THE 130-year-old family home of Australia’s first woman parliamentarian is in line to be demolished to make way for a seven-storey hotel.
Plans for the $10 million hotel at 31 Malcolm Street, West Perth were presented to Perth council’s design panel last week, with the owners of the property arguing the existing building, which was home to Edith Cowan and her husband James, is in “poor condition” and unoccupied.
Cowan took office in 1921 and earned a reputation as a philanthropist and powerful advocate for women, children and prostitutes, and today her face is on the $50 note.
The house was put up for listing in 2006 but the owners, Messrs F and CC Cardaci, objected and it was dropped by then-lord mayor Peter Nattrass and councillors Rob Butler, Janet Davidson, Eleni Evangel (now Perth MP), Chris Hardy, Max Kay (now president of the National Trust), Michael Sutherland (now Mt Lawley MP), Judy McEvoy, and current lord mayor Lisa Scaffidi.
Edith Cowan University vice chancellor Steve Chapman supports retaining the property. “Edith Cowan worked tirelessly to improve conditions for women, children and the poor and she believed education played a key role in this improvement. She was also Australia’s first female parliamentarian. As such, her home has immense historical, social and cultural value to WA and it should be retained.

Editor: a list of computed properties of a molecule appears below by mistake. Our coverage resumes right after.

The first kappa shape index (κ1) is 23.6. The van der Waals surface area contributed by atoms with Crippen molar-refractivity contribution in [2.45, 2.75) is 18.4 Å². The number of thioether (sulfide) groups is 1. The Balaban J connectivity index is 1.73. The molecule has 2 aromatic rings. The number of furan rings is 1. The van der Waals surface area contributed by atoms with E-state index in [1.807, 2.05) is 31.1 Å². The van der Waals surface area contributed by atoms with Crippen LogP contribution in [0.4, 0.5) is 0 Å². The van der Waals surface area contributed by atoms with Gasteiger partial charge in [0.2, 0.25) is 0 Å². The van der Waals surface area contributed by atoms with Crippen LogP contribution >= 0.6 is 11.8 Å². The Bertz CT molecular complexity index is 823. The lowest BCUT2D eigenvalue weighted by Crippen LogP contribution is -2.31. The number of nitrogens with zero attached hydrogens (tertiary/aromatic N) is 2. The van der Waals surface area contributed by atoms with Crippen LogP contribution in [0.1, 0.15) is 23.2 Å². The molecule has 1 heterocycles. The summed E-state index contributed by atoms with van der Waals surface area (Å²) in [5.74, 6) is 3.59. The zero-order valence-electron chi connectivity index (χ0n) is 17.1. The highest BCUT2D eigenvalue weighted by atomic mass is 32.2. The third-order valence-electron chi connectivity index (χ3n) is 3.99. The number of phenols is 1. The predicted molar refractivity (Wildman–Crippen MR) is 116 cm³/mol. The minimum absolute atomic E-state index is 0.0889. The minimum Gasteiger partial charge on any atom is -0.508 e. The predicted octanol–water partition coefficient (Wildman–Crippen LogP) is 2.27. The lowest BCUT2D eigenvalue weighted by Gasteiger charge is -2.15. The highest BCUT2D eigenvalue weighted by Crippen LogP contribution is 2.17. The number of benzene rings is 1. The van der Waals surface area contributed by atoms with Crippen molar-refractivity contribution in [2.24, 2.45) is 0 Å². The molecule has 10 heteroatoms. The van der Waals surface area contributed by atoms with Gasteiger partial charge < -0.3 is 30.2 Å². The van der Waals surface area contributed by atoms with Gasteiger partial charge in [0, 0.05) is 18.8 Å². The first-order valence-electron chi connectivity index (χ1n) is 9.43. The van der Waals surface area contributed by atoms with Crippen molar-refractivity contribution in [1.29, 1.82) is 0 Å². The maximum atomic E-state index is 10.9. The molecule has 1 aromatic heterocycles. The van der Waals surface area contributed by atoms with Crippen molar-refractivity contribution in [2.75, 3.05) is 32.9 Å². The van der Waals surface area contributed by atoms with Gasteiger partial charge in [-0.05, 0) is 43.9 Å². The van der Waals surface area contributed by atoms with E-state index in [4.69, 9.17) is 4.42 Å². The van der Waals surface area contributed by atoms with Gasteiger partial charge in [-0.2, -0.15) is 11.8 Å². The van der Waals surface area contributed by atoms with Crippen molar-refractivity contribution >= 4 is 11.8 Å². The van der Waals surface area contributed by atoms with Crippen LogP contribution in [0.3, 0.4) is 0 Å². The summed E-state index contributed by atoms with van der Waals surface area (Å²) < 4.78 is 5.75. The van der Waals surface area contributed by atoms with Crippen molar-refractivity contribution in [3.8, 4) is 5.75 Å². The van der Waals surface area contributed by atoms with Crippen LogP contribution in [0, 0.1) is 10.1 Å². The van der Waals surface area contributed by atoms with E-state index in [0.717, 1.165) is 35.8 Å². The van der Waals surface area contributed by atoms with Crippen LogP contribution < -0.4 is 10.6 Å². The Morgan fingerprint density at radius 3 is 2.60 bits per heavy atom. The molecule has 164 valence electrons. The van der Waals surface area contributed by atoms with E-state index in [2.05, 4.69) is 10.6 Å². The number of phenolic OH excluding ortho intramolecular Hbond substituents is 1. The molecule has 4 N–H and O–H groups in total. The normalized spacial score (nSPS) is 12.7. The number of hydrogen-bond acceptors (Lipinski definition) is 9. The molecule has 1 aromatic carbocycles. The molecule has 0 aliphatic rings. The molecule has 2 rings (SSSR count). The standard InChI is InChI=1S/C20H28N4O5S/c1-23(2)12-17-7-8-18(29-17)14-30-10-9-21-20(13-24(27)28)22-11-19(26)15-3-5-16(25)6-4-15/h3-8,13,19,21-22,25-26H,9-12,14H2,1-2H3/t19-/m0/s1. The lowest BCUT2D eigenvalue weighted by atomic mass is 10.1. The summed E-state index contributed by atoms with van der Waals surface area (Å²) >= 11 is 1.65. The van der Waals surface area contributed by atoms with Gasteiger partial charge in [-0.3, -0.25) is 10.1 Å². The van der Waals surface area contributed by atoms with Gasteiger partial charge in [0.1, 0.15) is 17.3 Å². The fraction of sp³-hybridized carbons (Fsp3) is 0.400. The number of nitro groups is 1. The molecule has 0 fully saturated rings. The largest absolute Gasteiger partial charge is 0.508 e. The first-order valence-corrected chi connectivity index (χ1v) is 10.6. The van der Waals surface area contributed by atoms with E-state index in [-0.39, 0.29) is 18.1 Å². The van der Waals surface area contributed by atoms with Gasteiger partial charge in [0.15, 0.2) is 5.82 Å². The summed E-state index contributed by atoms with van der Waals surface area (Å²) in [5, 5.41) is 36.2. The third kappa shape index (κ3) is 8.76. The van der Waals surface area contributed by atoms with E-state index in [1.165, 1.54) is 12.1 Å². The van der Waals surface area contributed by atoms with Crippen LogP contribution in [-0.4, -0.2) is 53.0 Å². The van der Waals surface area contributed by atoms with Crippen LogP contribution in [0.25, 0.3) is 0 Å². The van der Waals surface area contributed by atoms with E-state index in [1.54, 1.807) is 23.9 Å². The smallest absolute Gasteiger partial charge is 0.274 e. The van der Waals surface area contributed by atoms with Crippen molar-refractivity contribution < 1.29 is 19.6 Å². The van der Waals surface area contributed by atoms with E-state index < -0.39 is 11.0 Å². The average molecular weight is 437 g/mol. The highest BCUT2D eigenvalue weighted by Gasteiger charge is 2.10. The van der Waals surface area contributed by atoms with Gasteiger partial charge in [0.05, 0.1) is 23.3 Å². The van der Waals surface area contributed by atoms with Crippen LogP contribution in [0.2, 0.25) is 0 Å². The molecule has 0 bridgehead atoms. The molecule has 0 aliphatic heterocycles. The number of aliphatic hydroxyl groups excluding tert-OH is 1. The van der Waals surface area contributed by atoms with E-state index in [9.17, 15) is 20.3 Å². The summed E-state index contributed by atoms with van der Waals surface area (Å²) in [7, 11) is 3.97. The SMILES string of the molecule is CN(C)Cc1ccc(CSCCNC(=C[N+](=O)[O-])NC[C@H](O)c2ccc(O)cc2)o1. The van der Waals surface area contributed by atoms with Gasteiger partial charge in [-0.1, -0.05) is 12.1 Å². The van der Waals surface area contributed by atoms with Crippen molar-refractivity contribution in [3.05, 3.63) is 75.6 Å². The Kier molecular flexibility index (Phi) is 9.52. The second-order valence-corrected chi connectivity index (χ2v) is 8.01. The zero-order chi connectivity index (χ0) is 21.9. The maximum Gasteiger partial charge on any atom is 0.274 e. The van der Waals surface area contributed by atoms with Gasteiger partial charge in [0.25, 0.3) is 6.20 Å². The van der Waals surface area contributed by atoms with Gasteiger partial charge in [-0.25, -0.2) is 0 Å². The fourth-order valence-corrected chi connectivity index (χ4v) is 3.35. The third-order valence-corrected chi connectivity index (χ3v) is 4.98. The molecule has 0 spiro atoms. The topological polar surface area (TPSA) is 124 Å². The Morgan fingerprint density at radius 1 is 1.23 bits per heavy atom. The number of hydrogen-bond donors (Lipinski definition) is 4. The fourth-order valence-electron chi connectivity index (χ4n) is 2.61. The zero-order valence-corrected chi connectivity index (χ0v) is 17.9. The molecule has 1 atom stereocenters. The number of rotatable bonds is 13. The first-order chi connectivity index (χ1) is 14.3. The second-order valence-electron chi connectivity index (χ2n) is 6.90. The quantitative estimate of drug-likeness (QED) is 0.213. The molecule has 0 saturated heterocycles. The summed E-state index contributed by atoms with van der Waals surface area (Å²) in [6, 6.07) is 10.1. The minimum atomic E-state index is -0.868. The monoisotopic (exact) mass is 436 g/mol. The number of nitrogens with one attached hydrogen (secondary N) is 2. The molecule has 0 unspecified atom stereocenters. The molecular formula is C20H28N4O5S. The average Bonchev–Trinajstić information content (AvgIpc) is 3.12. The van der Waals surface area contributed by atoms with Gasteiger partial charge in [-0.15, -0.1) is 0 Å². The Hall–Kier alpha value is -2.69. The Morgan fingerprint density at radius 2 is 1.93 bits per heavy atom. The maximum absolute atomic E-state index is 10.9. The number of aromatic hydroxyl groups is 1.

“ECU takes this view following our decision to help save Edith Cowan’s cottage at 71 Malcolm Street from demolition, and it’s relocation in 1996 to our Joondalup Campus.”
Meanwhile young planner Matthew Rogers and Stuart Doran from Perth Urbanist have started up a petition at http://www.perthurbanist.com/edith-cowan-house-petition calling on heritage minister Albert Jacob to block full demolition of the property.
“We strongly support a property owner’s right to develop on their land, however given that this site carries cultural and historical significance to many, we ask that other development avenues be explored such as retention of various heritage elements of the building,” the petition letter reads.
The project’s price just comes under the threshold to be determined by the state’s development assessment panel, so any future development approval will go to Perth councillors for a decision.
by DAVID BELL